N is for Naginata, essentially a Japanese Glaive. Traditionally considered a good weapon for women because it increased their reach, this did not discourage their use among men. The Japanese don't really have a lot of pole-arms, the only other one I can think of off the top of my head is the Yari which is just a spear.

N is for Nomads. I have to give Nomads a shout out because not only are the Mongols nomadic pastoralists, but I lived a pretty nomadic life for much of my young adulthood anyway. I used to limit the amount of stuff I owned to what I could easily move, with a couple of friends helping, in one day. Getting married and having kids kind of put the kibosh on that, but I still like the concept of a semi-nomadic lifestyle. Of course now it's just because I am getting older and don't want to deal with the Oswego county winters anymore. I keep telling Mona that when Em graduates from high school we're moving someplace with less snow, like Alaska or Canada.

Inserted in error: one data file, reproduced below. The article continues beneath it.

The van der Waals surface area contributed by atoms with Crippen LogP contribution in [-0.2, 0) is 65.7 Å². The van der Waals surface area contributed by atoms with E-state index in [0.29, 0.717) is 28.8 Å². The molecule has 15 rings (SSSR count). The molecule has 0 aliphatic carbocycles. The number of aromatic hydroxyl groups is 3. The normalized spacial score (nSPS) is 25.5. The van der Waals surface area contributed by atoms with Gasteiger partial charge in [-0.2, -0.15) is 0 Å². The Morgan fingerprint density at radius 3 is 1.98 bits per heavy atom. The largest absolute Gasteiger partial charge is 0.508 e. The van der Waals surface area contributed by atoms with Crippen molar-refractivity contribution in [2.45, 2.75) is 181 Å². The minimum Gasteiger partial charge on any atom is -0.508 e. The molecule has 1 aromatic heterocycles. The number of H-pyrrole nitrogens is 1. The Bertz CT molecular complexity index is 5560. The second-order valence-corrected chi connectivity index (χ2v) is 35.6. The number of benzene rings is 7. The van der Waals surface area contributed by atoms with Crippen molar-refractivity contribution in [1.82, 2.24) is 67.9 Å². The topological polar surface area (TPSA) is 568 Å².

*Actually what the Greeks called them, Rhos or Rus.

**Funny story that's largely forgotten by history; apparently there were very briefly two different Normandys in France. The records of the era are spotty and there isn't much information available on the "other" Normandy in English. Maybe not in French either, I don't know.

***Or, as people with maps call it half of England.